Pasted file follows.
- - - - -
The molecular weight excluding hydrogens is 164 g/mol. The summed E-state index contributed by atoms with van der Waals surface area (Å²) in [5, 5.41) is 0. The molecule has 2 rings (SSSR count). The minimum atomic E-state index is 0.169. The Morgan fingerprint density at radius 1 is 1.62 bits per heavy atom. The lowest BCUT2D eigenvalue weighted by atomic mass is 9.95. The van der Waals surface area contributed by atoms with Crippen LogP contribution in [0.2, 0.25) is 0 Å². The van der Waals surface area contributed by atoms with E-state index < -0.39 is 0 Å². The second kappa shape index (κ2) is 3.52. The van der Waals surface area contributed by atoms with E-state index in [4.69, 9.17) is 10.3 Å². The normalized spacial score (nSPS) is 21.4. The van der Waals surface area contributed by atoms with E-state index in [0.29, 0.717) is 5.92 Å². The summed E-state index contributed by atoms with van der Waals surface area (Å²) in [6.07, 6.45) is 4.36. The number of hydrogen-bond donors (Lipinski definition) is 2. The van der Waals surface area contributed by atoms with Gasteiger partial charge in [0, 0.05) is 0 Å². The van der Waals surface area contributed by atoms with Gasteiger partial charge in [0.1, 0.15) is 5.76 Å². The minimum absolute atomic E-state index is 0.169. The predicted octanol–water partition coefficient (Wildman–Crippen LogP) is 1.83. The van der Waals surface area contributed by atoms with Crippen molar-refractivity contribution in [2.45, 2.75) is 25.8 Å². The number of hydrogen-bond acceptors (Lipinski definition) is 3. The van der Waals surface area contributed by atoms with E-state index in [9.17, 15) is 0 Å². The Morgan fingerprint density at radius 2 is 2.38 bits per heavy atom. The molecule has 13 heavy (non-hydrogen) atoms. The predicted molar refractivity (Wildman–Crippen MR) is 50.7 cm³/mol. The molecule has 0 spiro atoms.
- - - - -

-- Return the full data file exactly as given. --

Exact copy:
The molecular weight excluding hydrogens is 164 g/mol. The summed E-state index contributed by atoms with van der Waals surface area (Å²) in [5, 5.41) is 0. The molecule has 2 rings (SSSR count). The minimum atomic E-state index is 0.169. The Morgan fingerprint density at radius 1 is 1.62 bits per heavy atom. The lowest BCUT2D eigenvalue weighted by atomic mass is 9.95. The van der Waals surface area contributed by atoms with Crippen LogP contribution in [0.2, 0.25) is 0 Å². The van der Waals surface area contributed by atoms with E-state index < -0.39 is 0 Å². The second kappa shape index (κ2) is 3.52. The van der Waals surface area contributed by atoms with E-state index in [4.69, 9.17) is 10.3 Å². The normalized spacial score (nSPS) is 21.4. The van der Waals surface area contributed by atoms with E-state index in [0.29, 0.717) is 5.92 Å². The summed E-state index contributed by atoms with van der Waals surface area (Å²) in [6.07, 6.45) is 4.36. The number of hydrogen-bond donors (Lipinski definition) is 2. The van der Waals surface area contributed by atoms with Gasteiger partial charge in [0, 0.05) is 0 Å². The van der Waals surface area contributed by atoms with Gasteiger partial charge in [0.1, 0.15) is 5.76 Å². The minimum absolute atomic E-state index is 0.169. The predicted octanol–water partition coefficient (Wildman–Crippen LogP) is 1.83. The van der Waals surface area contributed by atoms with Crippen molar-refractivity contribution in [2.45, 2.75) is 25.8 Å². The number of hydrogen-bond acceptors (Lipinski definition) is 3. The van der Waals surface area contributed by atoms with E-state index in [9.17, 15) is 0 Å². The Morgan fingerprint density at radius 2 is 2.38 bits per heavy atom. The molecule has 13 heavy (non-hydrogen) atoms. The predicted molar refractivity (Wildman–Crippen MR) is 50.7 cm³/mol. The molecule has 0 spiro atoms.